With 3,300 cars and 10,000 bidders at Kissimmee, there’s no woe in this auction house’s niche
Warning! Don’t try to suck the folks at Mecum Auctions into the woe-is-us, the-sky-is-falling-on-the-collector-car-hobby talk that’s fomenting within the industry these days.
Sure, Mecum president Dave Magers will agree that at the top end of the market, that portion that floats above the million-dollar sea level and thus is most visible to observers, things appear flat if not in a degree of decline. But, adds Frank Mecum, son of auction house founder Dana Mecum, “our niche is a little different.”
Mecum’s niche focuses on cars from the 1950s, ’60s and ’70s, on muscle cars, on Corvettes, Camaros and Mustangs and the like, Frank added during an early morning chat at the company’s Kissimmee, Florida, auction.
Such vehicles may not draw as much widespread attention as eight-figure post-war sports cars or even as seven-figure modern exotics, but the heart of the collector car market beats strongly, Mecum and Magers said, in terms of both people and sales volume.
Mecum’s Kissimmee auction opened last Friday and runs through this coming Sunday. Ten-thousand people have signed up for bidder numbers, and Magers noted that 1,000 of them have never asked for such status at a previous sale. The hobby’s audience is expanding.
And then there’s the matter of cars. Dana Mecum has pressured his team to stock the Kissimmee docket with 3,000 cars. The team got to 2,300 in 2014, and to 2,700 last year. This year there are 3,300 cars on the docket, along with a collection of vintage boats and an airplane.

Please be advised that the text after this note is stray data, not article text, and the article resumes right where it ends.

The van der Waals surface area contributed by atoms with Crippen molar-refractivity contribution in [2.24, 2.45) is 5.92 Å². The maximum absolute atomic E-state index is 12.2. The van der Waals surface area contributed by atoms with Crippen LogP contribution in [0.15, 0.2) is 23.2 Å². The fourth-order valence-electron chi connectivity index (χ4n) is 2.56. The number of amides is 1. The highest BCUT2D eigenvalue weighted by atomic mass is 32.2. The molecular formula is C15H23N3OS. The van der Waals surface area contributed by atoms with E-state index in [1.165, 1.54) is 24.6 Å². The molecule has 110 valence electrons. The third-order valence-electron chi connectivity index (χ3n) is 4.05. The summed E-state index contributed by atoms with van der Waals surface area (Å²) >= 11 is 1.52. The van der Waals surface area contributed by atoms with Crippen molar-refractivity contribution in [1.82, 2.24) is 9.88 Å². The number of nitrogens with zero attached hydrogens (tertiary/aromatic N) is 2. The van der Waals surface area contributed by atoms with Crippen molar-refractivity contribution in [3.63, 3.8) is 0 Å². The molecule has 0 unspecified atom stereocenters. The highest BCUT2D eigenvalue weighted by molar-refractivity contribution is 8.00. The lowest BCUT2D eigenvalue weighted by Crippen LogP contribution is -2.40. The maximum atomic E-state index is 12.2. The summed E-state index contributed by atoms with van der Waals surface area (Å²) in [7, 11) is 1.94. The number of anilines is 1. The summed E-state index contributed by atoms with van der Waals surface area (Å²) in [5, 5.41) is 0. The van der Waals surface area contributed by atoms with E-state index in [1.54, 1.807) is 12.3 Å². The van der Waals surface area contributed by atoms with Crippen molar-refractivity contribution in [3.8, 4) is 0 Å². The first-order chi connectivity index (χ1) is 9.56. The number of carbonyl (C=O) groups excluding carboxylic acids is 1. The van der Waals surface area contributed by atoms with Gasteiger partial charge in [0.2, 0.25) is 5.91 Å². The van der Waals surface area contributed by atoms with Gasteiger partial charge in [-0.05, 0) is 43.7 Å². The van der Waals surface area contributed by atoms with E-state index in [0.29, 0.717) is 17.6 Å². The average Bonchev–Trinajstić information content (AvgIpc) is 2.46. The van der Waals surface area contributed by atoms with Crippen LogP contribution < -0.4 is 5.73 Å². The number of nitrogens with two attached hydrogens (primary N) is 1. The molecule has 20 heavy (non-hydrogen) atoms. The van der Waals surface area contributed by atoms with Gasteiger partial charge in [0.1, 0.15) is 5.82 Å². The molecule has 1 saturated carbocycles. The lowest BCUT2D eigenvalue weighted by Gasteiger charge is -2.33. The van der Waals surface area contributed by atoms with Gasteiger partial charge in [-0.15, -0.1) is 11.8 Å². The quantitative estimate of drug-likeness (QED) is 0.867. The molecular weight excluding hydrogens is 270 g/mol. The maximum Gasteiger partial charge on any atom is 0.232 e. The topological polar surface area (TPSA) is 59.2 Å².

“Three-thousand cars!” said Frank. “You don’t realize what a job that is until you get here and start walking around” and take in a view that includes rows of cars that seem to stretch beyond the visible horizon.
Among the stars on the 3,300-vehicle docket are vehicles coming from around 20 private collections. Although some collections go to market after the collector dies, Frank said that in many cases, the collectors consigning their vehicles are still relatively young and healthy, but have decided they’ve had their cars long enough and that it’s time for them to reboot their collections, still buying, but now perhaps in pursuit of resto-mods or hot rods or some other genre that has piqued their interest.